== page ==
Charles Stewart Mott, who established the foundation that bears his name in 1926, was an auto company executive, one of the co-founders of General Motors (in Flint) in 1908. Mott served on the GM Board of Directors from 1913 until his death at the age of 97 in 1973. In a 1970 interview with writer Studs Terkel, Mott said sit-down strikers should have been shot for illegally occupying GM’s factories in 1936-37.

In February, GM and the United Auto Workers (UAW) announced they were donating $3 million over five years. The annual donation of $600,000 is equivalent to about what GM made in profits every half hour in 2015, when it pulled in $11 billion in profits.

Flint was synonymous for decades with car production. In 1978, the city’s car factories employed 80,000 autoworkers. After decades of plant closings and layoffs, carried out in collaboration with the UAW, the total number of GM workers today stands at about 5,000. Flint’s official poverty rate of 40.1 percent makes it the second-most poverty-stricken city of its size in America, behind Youngstown, Ohio, another former icon of American industry.

A staggering two-thirds of the city’s children live in poverty, a figure 10 percent higher than that in Detroit, America’s poorest large city. Flint’s population has shrunk to 102,000 from a high point of 200,000 in 1969 and most of its historic buildings have either been demolished or stand vacant.

Flint has long been starved of resources due to tax abatements demanded by GM and the consequences of the automaker’s deindustrialization of the city beginning in the 1990s. After reaping incalculable profits in the Vehicle City over eight decades, GM largely abandoned Flint, leaving behind little except abandoned factories, ruined neighborhoods and land and waterways saturated with toxic waste.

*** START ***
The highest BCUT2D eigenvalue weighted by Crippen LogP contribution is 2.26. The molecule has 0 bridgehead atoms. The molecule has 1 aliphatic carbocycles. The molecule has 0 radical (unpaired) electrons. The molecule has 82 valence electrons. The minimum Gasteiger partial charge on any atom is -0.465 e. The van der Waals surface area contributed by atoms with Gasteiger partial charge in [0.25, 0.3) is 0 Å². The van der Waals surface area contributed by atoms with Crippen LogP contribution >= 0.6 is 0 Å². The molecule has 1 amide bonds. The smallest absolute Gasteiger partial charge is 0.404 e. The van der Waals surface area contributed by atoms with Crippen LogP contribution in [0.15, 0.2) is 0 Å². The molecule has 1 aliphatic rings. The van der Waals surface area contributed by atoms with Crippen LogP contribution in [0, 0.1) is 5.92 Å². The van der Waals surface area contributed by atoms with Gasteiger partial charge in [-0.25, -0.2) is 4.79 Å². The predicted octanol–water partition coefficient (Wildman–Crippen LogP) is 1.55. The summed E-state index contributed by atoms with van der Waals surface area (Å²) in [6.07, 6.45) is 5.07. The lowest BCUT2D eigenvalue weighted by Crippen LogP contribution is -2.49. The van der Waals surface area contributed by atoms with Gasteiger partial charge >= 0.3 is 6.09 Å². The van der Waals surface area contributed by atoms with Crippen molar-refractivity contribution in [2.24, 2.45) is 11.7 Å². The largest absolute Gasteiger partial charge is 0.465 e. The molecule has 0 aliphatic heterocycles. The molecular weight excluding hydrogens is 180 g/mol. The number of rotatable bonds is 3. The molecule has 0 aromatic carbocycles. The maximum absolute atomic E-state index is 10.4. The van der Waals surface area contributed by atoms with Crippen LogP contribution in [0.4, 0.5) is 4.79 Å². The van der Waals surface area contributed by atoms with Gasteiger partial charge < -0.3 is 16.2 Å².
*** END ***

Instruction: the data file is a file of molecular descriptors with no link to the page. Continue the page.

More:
In October 2014, GM quietly switched its water supply from the Flint River—which it had long used as a dumping ground for pollutants—to an untainted water supply from a neighboring township. Neither GM nor the UAW alerted the residents of the problem of drinking the very same water that was corroding the parts produced in The engine plant. It would take another 11 months—during which time state and local officials ignored resident complaints and scientific evidence—before Snyder would provide funds for the city to reconnect to the Detroit water system, its original water source.

Flint’s population has received an outpouring of support from workers and their families from throughout the United States in the form of bottled water, filters, food and money.

In its May 11 press release, the Mott Foundation asserted that the 10 foundations “will work together to help the city of Flint recover and rise from its water crisis.” The statement cited the foundation’s president Ridgway White, who said, “Flint’s water crisis is far from over. While some funds and services have been provided, we’re still waiting for the state and federal governments to step up, replace damaged infrastructure and make long-term commitments to the health and education of children.”